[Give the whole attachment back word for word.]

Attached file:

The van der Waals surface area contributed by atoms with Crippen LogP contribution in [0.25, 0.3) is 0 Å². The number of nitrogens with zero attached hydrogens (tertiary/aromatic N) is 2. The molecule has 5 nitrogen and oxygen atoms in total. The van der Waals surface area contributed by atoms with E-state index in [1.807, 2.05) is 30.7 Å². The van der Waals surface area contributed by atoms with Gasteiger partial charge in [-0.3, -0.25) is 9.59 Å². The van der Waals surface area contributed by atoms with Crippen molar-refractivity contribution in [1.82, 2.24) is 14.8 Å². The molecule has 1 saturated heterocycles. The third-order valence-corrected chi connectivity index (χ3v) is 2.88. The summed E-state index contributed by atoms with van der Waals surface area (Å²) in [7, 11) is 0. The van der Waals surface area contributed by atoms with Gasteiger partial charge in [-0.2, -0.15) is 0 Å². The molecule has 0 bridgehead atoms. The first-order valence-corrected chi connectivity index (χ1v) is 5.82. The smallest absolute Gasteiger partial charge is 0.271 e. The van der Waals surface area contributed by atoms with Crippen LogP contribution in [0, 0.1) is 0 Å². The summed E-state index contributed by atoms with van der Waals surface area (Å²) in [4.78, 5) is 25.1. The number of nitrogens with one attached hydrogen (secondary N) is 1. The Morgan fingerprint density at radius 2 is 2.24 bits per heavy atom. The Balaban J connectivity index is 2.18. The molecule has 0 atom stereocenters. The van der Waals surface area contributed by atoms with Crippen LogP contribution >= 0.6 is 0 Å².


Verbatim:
The van der Waals surface area contributed by atoms with Crippen LogP contribution in [0.25, 0.3) is 0 Å². The number of nitrogens with zero attached hydrogens (tertiary/aromatic N) is 2. The molecule has 5 nitrogen and oxygen atoms in total. The van der Waals surface area contributed by atoms with E-state index in [1.807, 2.05) is 30.7 Å². The van der Waals surface area contributed by atoms with Gasteiger partial charge in [-0.3, -0.25) is 9.59 Å². The van der Waals surface area contributed by atoms with Crippen molar-refractivity contribution in [1.82, 2.24) is 14.8 Å². The molecule has 1 saturated heterocycles. The third-order valence-corrected chi connectivity index (χ3v) is 2.88. The summed E-state index contributed by atoms with van der Waals surface area (Å²) in [7, 11) is 0. The van der Waals surface area contributed by atoms with Gasteiger partial charge in [-0.2, -0.15) is 0 Å². The molecule has 0 bridgehead atoms. The first-order valence-corrected chi connectivity index (χ1v) is 5.82. The smallest absolute Gasteiger partial charge is 0.271 e. The van der Waals surface area contributed by atoms with Crippen LogP contribution in [0, 0.1) is 0 Å². The summed E-state index contributed by atoms with van der Waals surface area (Å²) in [4.78, 5) is 25.1. The number of nitrogens with one attached hydrogen (secondary N) is 1. The Morgan fingerprint density at radius 2 is 2.24 bits per heavy atom. The Balaban J connectivity index is 2.18. The molecule has 0 atom stereocenters. The van der Waals surface area contributed by atoms with Crippen LogP contribution >= 0.6 is 0 Å².